I awoke with a question trying to form itself at 5:30 this morning. Before even making it to breakfast I was impacted by the headlines telling of an armed man who has kidnapped a five year- old little boy from his school bus and is holding him hostage in an underground bunker in a backyard somewhere in Alabama.
With the issue of gun control in the foreground of so many conversations, it seems that the universe actively conspires to keep it from sliding into the inner pages of the newspapers. The forces in favor of instituting a variety of measures aimed at limiting access to a range of weapons organize their strategies. The pro-gun elements re- trench and dig in to resist any limitation on their freedom to be armed.
The question that has been trying to form is one about the mindset of the most vocal and vociferous proponents of the 2nd Amendment right to bear arms. What I find myself wanting to ask is “What is the unnamed terror that resides in the collective unconscious of a population that needs to have unencumbered personal access to weapons of the kind that caused the Newtown devastation?”
As I listen to the rhetoric of the leadership of the NRA and other equally strident voices in favor of gun freedom, something inside me wants to ask, “What are they afraid of?” “What is it in their spirits that makes the world so dangerous for them that they must be armed for any eventuality?”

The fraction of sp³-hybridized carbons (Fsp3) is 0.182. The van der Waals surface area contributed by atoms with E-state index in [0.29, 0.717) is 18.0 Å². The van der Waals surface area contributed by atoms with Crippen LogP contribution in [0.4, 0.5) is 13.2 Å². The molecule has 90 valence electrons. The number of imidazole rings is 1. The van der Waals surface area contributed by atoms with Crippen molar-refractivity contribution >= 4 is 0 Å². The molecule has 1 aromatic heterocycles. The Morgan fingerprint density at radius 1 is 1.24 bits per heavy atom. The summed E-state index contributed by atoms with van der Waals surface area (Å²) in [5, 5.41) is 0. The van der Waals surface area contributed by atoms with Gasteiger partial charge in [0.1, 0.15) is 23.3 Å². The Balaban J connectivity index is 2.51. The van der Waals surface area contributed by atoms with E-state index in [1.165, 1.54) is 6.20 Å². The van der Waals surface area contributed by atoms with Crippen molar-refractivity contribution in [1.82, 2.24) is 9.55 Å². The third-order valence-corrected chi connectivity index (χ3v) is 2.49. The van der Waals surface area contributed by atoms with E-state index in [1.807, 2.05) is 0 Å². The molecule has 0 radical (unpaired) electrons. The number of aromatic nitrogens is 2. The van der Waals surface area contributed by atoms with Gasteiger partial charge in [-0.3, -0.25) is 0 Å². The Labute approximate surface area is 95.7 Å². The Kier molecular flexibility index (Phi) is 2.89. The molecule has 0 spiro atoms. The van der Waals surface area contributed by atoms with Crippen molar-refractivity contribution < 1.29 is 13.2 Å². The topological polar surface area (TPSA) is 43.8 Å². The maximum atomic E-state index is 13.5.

As I keep nattering about with the question, I realize that it will probably not be answered. There is something about great fear that seems to get expressed in anger. The anger precludes any insightful conversation about the hidden foundation beneath the anger and the literal defense of that subterranean foundation that requires being heavily armed.
The issue of gun control is a fertile playground for self -examination. In recent weeks I have been struggling to discern the middle way between a soft and, perhaps, unrealistic compassion on the one hand and a fear based anger response on the other. I want to be able to respond to my perceived enemy (symbolized by the angry proponent of gun ownership) in a compassionate way – to understand the suffering that motivates him but I do not wish to be lazily complacent in the face of a very difficult and dangerous conundrum.
Thich Nhat Hanh’s guidance for managing personal anger is, through mindfulness, to accept and embrace and cradle my own anger as I would a hurt child, to attend to it with compassion. If I can learn to do this perhaps I can extend the same comfort to another angry and fearful person. Sadly, on any given day, I would rather they just undergo a complete transformation and give up their gun-wielding ways without my having to interact at all. Still – that seems to be the first level of engagement – cradling and comforting my own anger –my own fear - - coming into intimate and compassionate relationship with the same fear that resides in me as resides in the pro-gun human being.
The second statement I encounter is from Ian McClaren: Be compassionate, for everyone you meet is fighting a great battle.”
And so my day begins…..